Anyone else in a small class for MX1 / MX2?? (1 Viewer)

blyatman

Well-Known Member
Matrices and whatnot are pretty abstract, and while 4u students can probably handle it, they probably won't get a good grasp of it. They can know how to find eigenvalues, inverses, determinants and whatnot, but they won't really have an understanding of what they actually are. I agree with the above post - it's simply too rigorous. Topics like epsilon-delta limit would be beyond most students, and are not necessarily critical to understanding higher levels of calculus. Personally I'd prefer if the syllabus went into more applied maths topics rather than pure maths topics, but that's coming from an applied math guy. The new syllabus is reasonably good - the inclusion of vectors is a start. Not a big fan of the Proofs topic though, but that's because it's venturing into the pure side of things.

Last edited:

vinlatte

Member
Matrices and whatnot are pretty abstract, and while 4u students can probably handle it, they probably won't get a good grasp of it. They can know how to find eigenvalues, inverses, determinants and whatnot, but they won't really have an understanding of what they actually are. I agree with the above post - it's simply too rigorous. Topics like epsilon-delta limit would be beyond most students, and are not necessarily critical to understanding higher levels of calculus. Personally I'd prefer if the syllabus went into more applied maths topics rather than pure maths topics, but that's coming from an applied math guy. The new syllabus is reasonably good - the inclusion of vectors is a start. Not a big fan of the Proofs topic though, but that's because it's venturing into the pure side of things.
What's the difference between applied and pure maths?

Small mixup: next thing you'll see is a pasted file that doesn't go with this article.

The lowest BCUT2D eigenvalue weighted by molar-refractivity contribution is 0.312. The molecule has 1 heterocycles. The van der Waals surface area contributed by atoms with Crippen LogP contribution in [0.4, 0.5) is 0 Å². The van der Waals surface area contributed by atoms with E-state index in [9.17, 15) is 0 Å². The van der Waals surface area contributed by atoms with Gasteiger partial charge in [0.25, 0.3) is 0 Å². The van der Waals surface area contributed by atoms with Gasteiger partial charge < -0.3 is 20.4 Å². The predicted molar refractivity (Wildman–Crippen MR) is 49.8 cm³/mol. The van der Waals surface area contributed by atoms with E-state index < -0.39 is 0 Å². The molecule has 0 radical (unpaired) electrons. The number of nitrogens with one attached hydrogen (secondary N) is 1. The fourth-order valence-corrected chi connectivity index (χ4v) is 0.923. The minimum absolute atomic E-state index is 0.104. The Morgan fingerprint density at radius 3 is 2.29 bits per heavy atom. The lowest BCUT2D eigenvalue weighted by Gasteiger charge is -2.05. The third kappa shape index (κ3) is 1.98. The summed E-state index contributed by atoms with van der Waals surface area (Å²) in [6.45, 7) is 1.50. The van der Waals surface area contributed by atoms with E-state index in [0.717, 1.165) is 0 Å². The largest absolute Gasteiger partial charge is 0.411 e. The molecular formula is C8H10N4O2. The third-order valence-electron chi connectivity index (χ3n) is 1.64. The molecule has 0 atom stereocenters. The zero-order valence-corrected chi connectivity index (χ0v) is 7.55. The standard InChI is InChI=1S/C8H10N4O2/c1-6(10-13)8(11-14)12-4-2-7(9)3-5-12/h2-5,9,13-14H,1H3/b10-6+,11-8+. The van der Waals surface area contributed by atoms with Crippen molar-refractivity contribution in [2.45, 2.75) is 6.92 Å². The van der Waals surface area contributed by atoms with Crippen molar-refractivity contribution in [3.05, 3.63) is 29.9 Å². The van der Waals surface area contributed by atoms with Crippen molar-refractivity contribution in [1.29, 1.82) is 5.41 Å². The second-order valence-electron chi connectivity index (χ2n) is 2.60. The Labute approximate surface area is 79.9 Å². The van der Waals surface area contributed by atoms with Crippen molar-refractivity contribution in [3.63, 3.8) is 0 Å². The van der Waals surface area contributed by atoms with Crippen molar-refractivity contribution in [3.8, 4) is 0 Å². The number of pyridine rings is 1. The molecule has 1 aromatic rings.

blyatman

Well-Known Member
What's the difference between applied and pure maths?
Pure math is just math for the sake of it, whereas applied math is math which has real world applications. However, some topics which were previously pure now have real world applications (e.g. number theory in cryptography), so the line between the 2 classifications can be blurred.

Here's a (somewhat) helpful video (I don't agree with some parts of the video, where they classify certain applied topics as pure, but its a helpful video nonetheless):

idkkdi

Active Member
Yeah you have a point there. I personally wish in 4u we looked at the epsilon delta definition of the limit, but conceptually thats definitely above the course. I guess linear algebra is more proof based and rigorous than calculus though, and not a whole lot can be done with it without this rigour, whereas various applications of calculus can be assessed without the strongest foundation.
How did you go in your exam? Any chances of state ranking?

TheOnePheeph

Active Member
How did you go in your exam? Any chances of state ranking?
I haven't looked at the solutions yet, as I don't want to stress myself out before hsc ends. I got everything out though, and felt good about the exam after finishing, so its just dumb errors I'm worried about, but I was able to pick about 4 of those up and fix them, so I'm hoping there were no more lol. Hopefully a state rank, but I suspect the cutoff will be high this year (98+ raw).

Drdusk

π
Moderator
Matrices and whatnot are pretty abstract, and while 4u students can probably handle it, they probably won't get a good grasp of it. They can know how to find eigenvalues, inverses, determinants and whatnot, but they won't really have an understanding of what they actually are. I agree with the above post - it's simply too rigorous. Topics like epsilon-delta limit would be beyond most students, and are not necessarily critical to understanding higher levels of calculus. Personally I'd prefer if the syllabus went into more applied maths topics rather than pure maths topics, but that's coming from an applied math guy. The new syllabus is reasonably good - the inclusion of vectors is a start. Not a big fan of the Proofs topic though, but that's because it's venturing into the pure side of things.